She poked it.
“Does it hurt?”

“Yes. When you poke it especially.”
“I think it could be Nairobi fly. But why don’t you go to the clinic and get it looked at, instead of just complaining about it?”

The next morning I presented myself at Unity Clinic, a clean and efficient Aussie-run shop in Juba that few people other than ex-pats can afford. They take only cash, only U.S. dollars, and it costs $125 just to get in the door.
A Scottish nurse with a clipboard and a stethoscope asked me about my problem.

“Two people have told me it’s probably Nairobi fly,’’ I said, hoping to influence her diagnosis.
“I don’t think so,” she said after a quick look.

Oh man, it could be something juicier! Maybe they’ll have to Medevac me.
“It’s a virus called shingles. It’s related to chicken pox, which you must have had as a kid." The virus stays in you, it turns out, and can erupt when you're stressed or tired. My wife, who is a very skilled Web-based medical sleuth, had arrived at the same diagnosis a week ago, though I rejected the suggestion that my illness, contracted in South Sudan, could be so un-exotic. Also -

“I thought that’s for older people?” I asked the nurse.
I got some pain meds and anti-virals. Apparently I’ll be better in two weeks.

Saturday, January 12, 2013

What's Upstairs

I got in from Nairobi and reached Gate F5 in Schiphol Airport a bit earlier than usual for my next flight from Amsterdam. Went through the X-ray machines and handed my passport and boarding pass to a young KLM lady behind the counter. She scanned me in and I saw red text blinking on her screen: “SEAT CHANGE * SEAT CHANGE’’ and number 75J pop up. Whereas I had previously carefully selected seat 11C, an aisle seat in Economy Comfort toward the front of the plane, for the long leg to the U.S.

I hope you’re not changing my seat, because I reserved an aisle…..
Yes sir. You have been upgraded to Business Class.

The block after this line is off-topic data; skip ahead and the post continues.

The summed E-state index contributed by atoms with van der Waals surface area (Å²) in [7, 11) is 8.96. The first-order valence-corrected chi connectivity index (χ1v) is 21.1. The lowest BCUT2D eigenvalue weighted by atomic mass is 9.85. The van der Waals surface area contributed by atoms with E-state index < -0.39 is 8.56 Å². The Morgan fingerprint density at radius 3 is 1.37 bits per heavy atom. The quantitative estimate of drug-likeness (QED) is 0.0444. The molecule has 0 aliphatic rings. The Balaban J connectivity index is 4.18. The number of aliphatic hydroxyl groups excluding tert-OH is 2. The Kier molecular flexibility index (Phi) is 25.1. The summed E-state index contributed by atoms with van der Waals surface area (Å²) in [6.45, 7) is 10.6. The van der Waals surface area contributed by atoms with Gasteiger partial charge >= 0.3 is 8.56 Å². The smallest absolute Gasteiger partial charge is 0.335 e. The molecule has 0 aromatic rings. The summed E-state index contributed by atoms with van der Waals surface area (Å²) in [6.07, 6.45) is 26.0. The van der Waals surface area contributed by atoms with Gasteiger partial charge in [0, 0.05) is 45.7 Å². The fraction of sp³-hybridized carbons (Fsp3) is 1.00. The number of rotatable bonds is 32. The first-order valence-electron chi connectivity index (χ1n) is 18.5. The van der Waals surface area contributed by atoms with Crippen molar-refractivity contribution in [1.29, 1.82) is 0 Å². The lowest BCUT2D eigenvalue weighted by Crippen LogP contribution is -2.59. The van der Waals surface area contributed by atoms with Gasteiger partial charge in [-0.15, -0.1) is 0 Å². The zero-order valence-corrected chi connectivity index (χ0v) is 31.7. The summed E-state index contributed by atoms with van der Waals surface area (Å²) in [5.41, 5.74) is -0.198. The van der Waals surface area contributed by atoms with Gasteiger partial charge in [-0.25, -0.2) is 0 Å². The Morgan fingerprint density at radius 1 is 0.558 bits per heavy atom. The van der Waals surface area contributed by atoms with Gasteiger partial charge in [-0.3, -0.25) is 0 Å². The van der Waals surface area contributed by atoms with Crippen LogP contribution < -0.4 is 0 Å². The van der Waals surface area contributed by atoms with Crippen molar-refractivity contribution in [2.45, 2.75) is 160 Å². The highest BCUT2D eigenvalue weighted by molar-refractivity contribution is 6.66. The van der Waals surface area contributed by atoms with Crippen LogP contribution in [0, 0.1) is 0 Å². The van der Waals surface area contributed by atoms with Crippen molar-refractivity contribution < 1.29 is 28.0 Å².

Gulp. I admit, as much as I travel, until that moment I didn’t really know what Business Class was. Certainly I had HEARD of Business Class. I knew they didn’t ordinarily let people like me sit in Business Class. I don’t own a briefcase. I never took Accounting. Sudoku scares me, and I don’t have an iPhone. All I knew was this: the Business Class people always go first on the plane, I think even before people in wheelchairs and moms with babies, and then you don’t see them again, ever, and that when they walk by the rest of us sweaty impatient Economy people massed near the door, we hush down and step aside, and they walk coolly past on their cells, selling off chip-maker stocks and smelling of expensive lotion while we stare and wonder how they came by so much money.
I didn’t want to appear over-anxious, yet was the first passenger on the plane. I could feel the lowerclasses staring and wondering at me as I boarded. They think I am an American Internet wizard, that’s why my face is unshaven and my clothes are cheap….they likely think I am friends with Mark Zuckerberg. Perhaps they think I am an actor – several people have said I resemble Rick Moranis. I feel sorry for them. They will not be on the plane first and they will be so cramped, poor things. Umm....